Hardly, then, in our dictionary sense. He was neither cringing nor overbearing. He just couldn't bear the idea of contact with people—people, at least, like those in the office. Office boy and manager—he scorned us all, I am sure, though he tried not to show it too obviously. He scorned his work, though he did it well; he scorned the city, the streets at five o'clock, the workers . . . But he was never overbearing—just detached. He didn't want to have anything at all to do with us.

In one sense the word may have applied. "One who makes birth . . . the sole criterion of worth." He never spoke of it, so how did we, every one of us there in the office, know that to him birth, a sense of race one might say, was the supreme thing? Afterward when we became friends, he did refer to his family—to his ancestors, I should say—but always in a curious, inverted way.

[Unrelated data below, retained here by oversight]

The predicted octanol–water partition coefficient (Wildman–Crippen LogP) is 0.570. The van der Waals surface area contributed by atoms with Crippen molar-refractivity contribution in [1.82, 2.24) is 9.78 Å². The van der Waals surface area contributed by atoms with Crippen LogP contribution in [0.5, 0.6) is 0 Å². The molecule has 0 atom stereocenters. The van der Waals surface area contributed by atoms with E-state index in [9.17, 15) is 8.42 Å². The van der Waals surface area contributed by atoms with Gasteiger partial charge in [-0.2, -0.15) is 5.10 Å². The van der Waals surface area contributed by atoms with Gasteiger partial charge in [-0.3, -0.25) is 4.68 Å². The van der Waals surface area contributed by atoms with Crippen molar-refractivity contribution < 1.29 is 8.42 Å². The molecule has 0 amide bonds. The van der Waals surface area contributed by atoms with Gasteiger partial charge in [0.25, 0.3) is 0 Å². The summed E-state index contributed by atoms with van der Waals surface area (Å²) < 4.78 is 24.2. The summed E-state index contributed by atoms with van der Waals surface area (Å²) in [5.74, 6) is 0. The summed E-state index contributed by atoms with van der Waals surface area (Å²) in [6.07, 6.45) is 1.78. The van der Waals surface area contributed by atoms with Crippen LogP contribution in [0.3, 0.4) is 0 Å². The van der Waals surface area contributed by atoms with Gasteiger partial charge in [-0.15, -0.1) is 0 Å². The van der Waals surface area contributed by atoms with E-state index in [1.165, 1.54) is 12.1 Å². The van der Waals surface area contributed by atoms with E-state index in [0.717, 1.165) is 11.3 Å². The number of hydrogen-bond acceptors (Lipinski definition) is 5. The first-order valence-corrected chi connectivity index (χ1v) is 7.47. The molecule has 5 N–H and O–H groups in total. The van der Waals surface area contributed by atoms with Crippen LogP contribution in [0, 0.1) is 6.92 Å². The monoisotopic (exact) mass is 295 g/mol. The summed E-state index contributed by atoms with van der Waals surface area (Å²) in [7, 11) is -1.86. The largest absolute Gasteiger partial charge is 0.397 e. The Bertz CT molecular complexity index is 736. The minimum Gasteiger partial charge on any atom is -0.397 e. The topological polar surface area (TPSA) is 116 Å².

For six months he had ignored me as completely as the rest of them. His tardy friendship was based, I was ashamed to admit, on his discovery, to his surprise, no doubt, that I was a graduate of Trinity College, Dublin—and something about a relative of mine who happened to be of importance in India.

I felt at the time that it was snobbish—rottenly so! He was very obvious about it—even mentioned it, I think. I remember that when he startled me by the blunt removal of his haughty reserve I felt a sudden chilliness toward him; for the first time I agreed with the office force that he was—well, just too much!

Then, as he stood there by my desk, I saw the truth of it, and I was able to slide my coolness into merely the manner of being very much surprised and turn it all into a pleasant friendliness. I saw that behind his imperturbable façade of superiority there was something pathetically uncertain.

It was nothing tangible. His words were as they should be. His manner was perfect, in keeping with the façade. Yet I spent the next ten minutes with the painful feeling that I must put him at his ease. Perhaps I had already discovered that I was going to like him immensely. I have spoken of our friendship as being vague and painful. It struck that note then—at its very inception.